Vikings still have ‘bad taste in our mouth’ from playoff loss at San Francisco
They meet again Sunday in a game with major postseason ramifications for each team.
MINNEAPOLIS -- The last time the Minnesota Vikings were in the playoffs, their season ended with a thud.
On Jan. 11, 2020, at Levi’s Stadium in Santa Clara, Calif., the San Francisco 49ers dominated Minnesota in the divisional round. They sacked quarterback Kirk Cousins six times and held running back Dalvin Cook to a meager 18 yards on nine carries in a resounding 27-10 win.
On Sunday, the Vikings will return to the site of the beatdown. Memories from it linger.
“We have a bad taste in our mouth from that game,’’ said offensive coordinator Klint Kubiak, Minnesota’s quarterbacks coach in 2020. “That was two years ago; we’ve got a lot of new pieces, a lot of similar pieces, but guys haven’t forgotten that.”
Some of the faces from that game have changed, but many of the key ones have remained the same. The 49ers are still coached by Kyle Shanahan and still have quarterback Jimmy Garoppolo and defensive end Nick Bosa, who had two of their sacks. Bosa was fined $28,075 by the NFL shortly after that game for a penalized illegal block on tackle Brian O’Neill that the Vikings called a cheap shot.
The Vikings, still coached by Mike Zimmer, have a number of key players remaining on both sides of the ball. That includes Cousins, who threw for just 172 yards a week after rallying the Vikings with a game-winning touchdown pass in overtime in a 26-20 playoff upset at New Orleans.
“I remember San Francisco did a great job against us,” Cousins said. “They played a great game and they were the better team that day.”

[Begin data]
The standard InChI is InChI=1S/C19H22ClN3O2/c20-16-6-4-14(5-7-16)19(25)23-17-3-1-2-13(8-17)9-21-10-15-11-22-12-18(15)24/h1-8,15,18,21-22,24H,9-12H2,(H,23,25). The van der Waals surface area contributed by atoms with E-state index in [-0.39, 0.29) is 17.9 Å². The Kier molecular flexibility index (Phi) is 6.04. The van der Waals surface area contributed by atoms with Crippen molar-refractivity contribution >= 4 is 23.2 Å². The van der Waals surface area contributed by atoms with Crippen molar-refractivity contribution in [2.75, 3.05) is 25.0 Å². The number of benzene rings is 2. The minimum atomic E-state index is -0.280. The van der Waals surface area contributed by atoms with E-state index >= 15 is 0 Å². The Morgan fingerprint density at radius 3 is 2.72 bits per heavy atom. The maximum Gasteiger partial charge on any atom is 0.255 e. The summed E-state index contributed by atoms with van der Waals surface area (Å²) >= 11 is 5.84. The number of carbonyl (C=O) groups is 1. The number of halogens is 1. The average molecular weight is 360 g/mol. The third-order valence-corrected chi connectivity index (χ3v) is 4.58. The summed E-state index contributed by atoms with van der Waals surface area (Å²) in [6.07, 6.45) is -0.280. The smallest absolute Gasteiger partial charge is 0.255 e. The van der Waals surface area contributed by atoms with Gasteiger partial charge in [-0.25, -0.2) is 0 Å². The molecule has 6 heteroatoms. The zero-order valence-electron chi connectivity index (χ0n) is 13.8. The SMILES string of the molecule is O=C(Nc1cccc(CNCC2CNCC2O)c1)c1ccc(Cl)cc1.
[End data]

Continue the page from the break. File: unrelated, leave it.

After the playoff win over the Vikings, the 49ers walloped Green Bay 37-20 at home in the NFC Championship Game and looked primed to win Super Bowl LIV. They led Kansas City 20-10 midway through the fourth quarter before faltering and losing 31-20.
The hangover continued into 2020, when the 49ers went just 6-10. It didn’t help that Garoppolo missed 10 games due to injury.
The Vikings also fell back in 2020, going 7-9. Each team started this season 3-5 but enters Sunday’s game on a two-game winning streak.
“Two teams that are probably playing their best ball of the year right now,” Shanahan said.
With that in mind, there are playoff implications on the line Sunday. With seven teams making the postseason in the NFC, the Vikings are currently in the No. 6 spot and the 49ers are No. 7. The winner will have a tiebreaker if the teams are deadlocked at the conclusion of the NFL’s first 17-game season.
“It’s an important game,” Zimmer said. “I’m sure they’d say the same thing.”
Zimmer said the 49ers are similar to the team that handled the Vikings in the playoffs on offense and defense. One difference, he said, is a lot more “movement pre-snap” on offense, including sets with stars Deebo Samuel at wide receiver and George Kittle at tight end.
On defense, the biggest difference is DeMeco Ryans, who replaced Robert Saleh as defensive coordinator after he left at the end of last season to become head coach of the New York Jets. The 49ers remain stout on that side of the ball, ranked sixth in the NFL in total defense.
The Vikings, though, have shown continued improvement on offense. Cousins is playing as well as he has in his 10-year career. Second-year wide receiver Justin Jefferson is the most recent NFC Offensive Player of the Week winner after catching eight passes for 169 yards and two touchdowns in last Sunday’s 34-31 win over the Packers. Cook continues to get better, as well, and hasn’t had many clunkers since the one in his last visit to Levi’s Stadium.